Our operating costs may be affected by our obligation to pay for the cost of complying with existing environmental laws, ordinances and regulations, as well as the cost of complying with future legislation with respect to the assets, or loans secured by assets, with environmental problems that materially impair the value of the assets. Under various federal, state and local environmental laws, ordinances and regulations, a current or previous owner or operator of real property may be liable for the costs of removal or remediation of hazardous or toxic substances on, under, or in such property. Such laws often impose liability whether or not the owner or operator knew of, or was responsible for, the presence of such hazardous or toxic substances. In addition, the presence of hazardous or toxic substances, or the failure to remediate properly, may adversely affect the owner’s ability to borrow by
using such real property as collateral. Certain environmental laws and common law principles could be used to impose liability for releases of hazardous materials, including asbestos-containing materials, into the environment, and third parties may seek recovery from owners or operators of real properties for personal injury associated with exposure to released asbestos-containing materials or other hazardous materials. Environmental laws may also impose restrictions on the manner in which a property may be used or transferred or in which businesses it may be operated, and these restrictions may require expenditures. In connection with the direct or indirect ownership and operation of properties, we may be potentially liable for any such costs. The cost of defending against claims of liability or remediating contaminated property and the cost of complying with environmental laws could adversely affect our results of operations and financial condition.
Many of our investments are illiquid and this lack of liquidity could significantly impede our ability to vary our portfolio in response to changes in economic and other conditions or to realize the value at which such investments are carried if we are required to dispose of them.
The real estate properties that we own and operate and our other direct and indirect investments in real estate and real estate related assets are generally illiquid. Our investments in unconsolidated subsidiaries are also illiquid. In addition, the real estate securities that we purchase in connection with privately negotiated transactions are not registered under the relevant securities laws, resulting in a prohibition against their transfer, sale, pledge or other disposition except in a transaction that is exempt from the registration requirements of, or is otherwise in accordance with, those laws. In addition, there are no established trading markets for a majority of our investments. As a result, our ability to vary our portfolio in response to changes in economic and other conditions may be relatively limited.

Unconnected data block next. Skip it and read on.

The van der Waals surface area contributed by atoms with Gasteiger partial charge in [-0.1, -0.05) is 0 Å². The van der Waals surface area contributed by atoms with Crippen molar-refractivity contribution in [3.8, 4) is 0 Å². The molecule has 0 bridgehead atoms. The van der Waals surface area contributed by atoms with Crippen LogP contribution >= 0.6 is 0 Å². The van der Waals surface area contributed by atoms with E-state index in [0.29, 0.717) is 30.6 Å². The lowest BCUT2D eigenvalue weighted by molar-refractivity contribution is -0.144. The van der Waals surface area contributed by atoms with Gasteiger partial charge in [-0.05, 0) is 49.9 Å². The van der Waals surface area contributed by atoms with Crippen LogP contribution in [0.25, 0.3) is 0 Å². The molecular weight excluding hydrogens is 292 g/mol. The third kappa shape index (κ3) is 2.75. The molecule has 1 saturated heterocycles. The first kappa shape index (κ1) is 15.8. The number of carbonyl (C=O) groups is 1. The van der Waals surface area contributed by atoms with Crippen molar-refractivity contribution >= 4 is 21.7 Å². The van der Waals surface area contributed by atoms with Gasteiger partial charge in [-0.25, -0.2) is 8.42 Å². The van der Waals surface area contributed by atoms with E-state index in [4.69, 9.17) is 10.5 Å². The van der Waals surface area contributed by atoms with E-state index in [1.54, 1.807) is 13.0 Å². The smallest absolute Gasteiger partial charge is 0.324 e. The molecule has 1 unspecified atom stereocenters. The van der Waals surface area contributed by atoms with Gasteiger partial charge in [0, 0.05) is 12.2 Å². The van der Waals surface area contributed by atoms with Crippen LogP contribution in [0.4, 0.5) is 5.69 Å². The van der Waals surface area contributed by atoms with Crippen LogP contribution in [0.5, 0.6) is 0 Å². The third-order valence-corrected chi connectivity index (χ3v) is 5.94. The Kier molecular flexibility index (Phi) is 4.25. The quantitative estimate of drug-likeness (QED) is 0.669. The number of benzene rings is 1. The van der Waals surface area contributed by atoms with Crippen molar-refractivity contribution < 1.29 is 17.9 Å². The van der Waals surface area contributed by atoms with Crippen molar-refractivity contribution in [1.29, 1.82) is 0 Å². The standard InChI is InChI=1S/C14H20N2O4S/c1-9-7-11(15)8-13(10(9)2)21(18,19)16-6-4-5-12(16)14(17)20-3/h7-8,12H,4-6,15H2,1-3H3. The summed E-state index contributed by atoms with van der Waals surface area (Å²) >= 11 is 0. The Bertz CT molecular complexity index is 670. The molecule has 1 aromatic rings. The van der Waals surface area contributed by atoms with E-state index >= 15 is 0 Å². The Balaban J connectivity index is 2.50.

Our assets have historically been valued based primarily on third party quotations, which are subject to significant variability based on the liquidity and price transparency created by market trading activity. The ongoing dislocation in the trading markets has continued to reduce the trading for many real estate securities, resulting in less transparent prices for those securities. Consequently, it is currently more difficult for us to sell many of our assets now that it has been historically because, if we were to sell such assets, we will likely not have access to readily ascertainable market prices when establishing valuations of them. Moreover, currently there is a relatively low market demand for many of the types of assets that we hold, which may make it extremely difficult to sell assets. If we are required to liquidate all or a portion of our illiquid investments quickly, we may realize significantly less than the amount at which we have previously valued these investments.
Interest rate fluctuations and shifts in the yield curve may cause losses.
Our primary interest rate exposures relate to our real estate securities, loans, floating rate debt obligations, interest rate swaps, and interest rate caps. Changes in interest rates, including changes in expected interest rates or ‘‘yield curves,’’ affect our business in a number of ways. Changes in the general level of interest rates can affect our net interest income, which is the difference between the interest income earned on our interest-earning assets and the interest expense incurred in connection with our interest-bearing liabilities and hedges. Changes in the level of interest rates also can affect, among other things, our ability to acquire real estate securities and loans at attractive prices, the value of our real estate securities, loans and derivatives and our ability to realize gains from the sale of such assets.
In the event of a significant rising interest rate environment and/or economic downturn, loan and collateral defaults may increase and result in credit losses that would adversely affect our liquidity and operating results. Interest rates are highly sensitive to many factors, including governmental monetary and tax policies, domestic and international economic and political conditions, and other factors beyond our control.
Our ability to execute our business strategy, particularly the growth of our investment portfolio, depends to a significant degree on our ability to obtain additional capital. Our financing strategy is dependent on our ability to place the match funded debt we use to finance our investments at rates